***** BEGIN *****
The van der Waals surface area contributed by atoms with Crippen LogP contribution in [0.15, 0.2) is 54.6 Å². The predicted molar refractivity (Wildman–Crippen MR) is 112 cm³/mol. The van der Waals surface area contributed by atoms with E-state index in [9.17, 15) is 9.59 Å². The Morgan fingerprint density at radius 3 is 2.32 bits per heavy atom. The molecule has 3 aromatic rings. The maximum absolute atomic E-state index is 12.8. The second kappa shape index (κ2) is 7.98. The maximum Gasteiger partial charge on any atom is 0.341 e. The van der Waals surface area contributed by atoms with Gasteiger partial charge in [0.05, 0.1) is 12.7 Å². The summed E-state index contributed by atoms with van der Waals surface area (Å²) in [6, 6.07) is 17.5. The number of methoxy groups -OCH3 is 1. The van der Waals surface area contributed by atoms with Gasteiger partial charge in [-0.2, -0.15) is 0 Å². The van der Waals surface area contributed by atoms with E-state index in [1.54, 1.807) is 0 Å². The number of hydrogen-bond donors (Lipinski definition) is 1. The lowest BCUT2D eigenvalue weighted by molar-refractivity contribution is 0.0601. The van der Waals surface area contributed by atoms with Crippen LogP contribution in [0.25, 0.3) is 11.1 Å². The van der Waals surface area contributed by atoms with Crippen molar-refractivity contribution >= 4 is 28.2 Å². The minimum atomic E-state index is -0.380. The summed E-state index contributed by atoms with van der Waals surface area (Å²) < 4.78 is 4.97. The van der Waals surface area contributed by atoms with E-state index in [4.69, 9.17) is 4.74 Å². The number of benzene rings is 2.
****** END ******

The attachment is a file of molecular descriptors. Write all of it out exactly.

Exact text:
The van der Waals surface area contributed by atoms with Crippen LogP contribution in [0.15, 0.2) is 54.6 Å². The predicted molar refractivity (Wildman–Crippen MR) is 112 cm³/mol. The van der Waals surface area contributed by atoms with E-state index in [9.17, 15) is 9.59 Å². The Morgan fingerprint density at radius 3 is 2.32 bits per heavy atom. The molecule has 3 aromatic rings. The maximum absolute atomic E-state index is 12.8. The second kappa shape index (κ2) is 7.98. The maximum Gasteiger partial charge on any atom is 0.341 e. The van der Waals surface area contributed by atoms with Gasteiger partial charge in [0.05, 0.1) is 12.7 Å². The summed E-state index contributed by atoms with van der Waals surface area (Å²) in [6, 6.07) is 17.5. The number of methoxy groups -OCH3 is 1. The van der Waals surface area contributed by atoms with Gasteiger partial charge in [-0.2, -0.15) is 0 Å². The van der Waals surface area contributed by atoms with E-state index in [1.54, 1.807) is 0 Å². The number of hydrogen-bond donors (Lipinski definition) is 1. The lowest BCUT2D eigenvalue weighted by molar-refractivity contribution is 0.0601. The van der Waals surface area contributed by atoms with Crippen LogP contribution in [0.25, 0.3) is 11.1 Å². The van der Waals surface area contributed by atoms with Crippen molar-refractivity contribution >= 4 is 28.2 Å². The minimum atomic E-state index is -0.380. The summed E-state index contributed by atoms with van der Waals surface area (Å²) < 4.78 is 4.97. The van der Waals surface area contributed by atoms with E-state index in [4.69, 9.17) is 4.74 Å². The number of benzene rings is 2.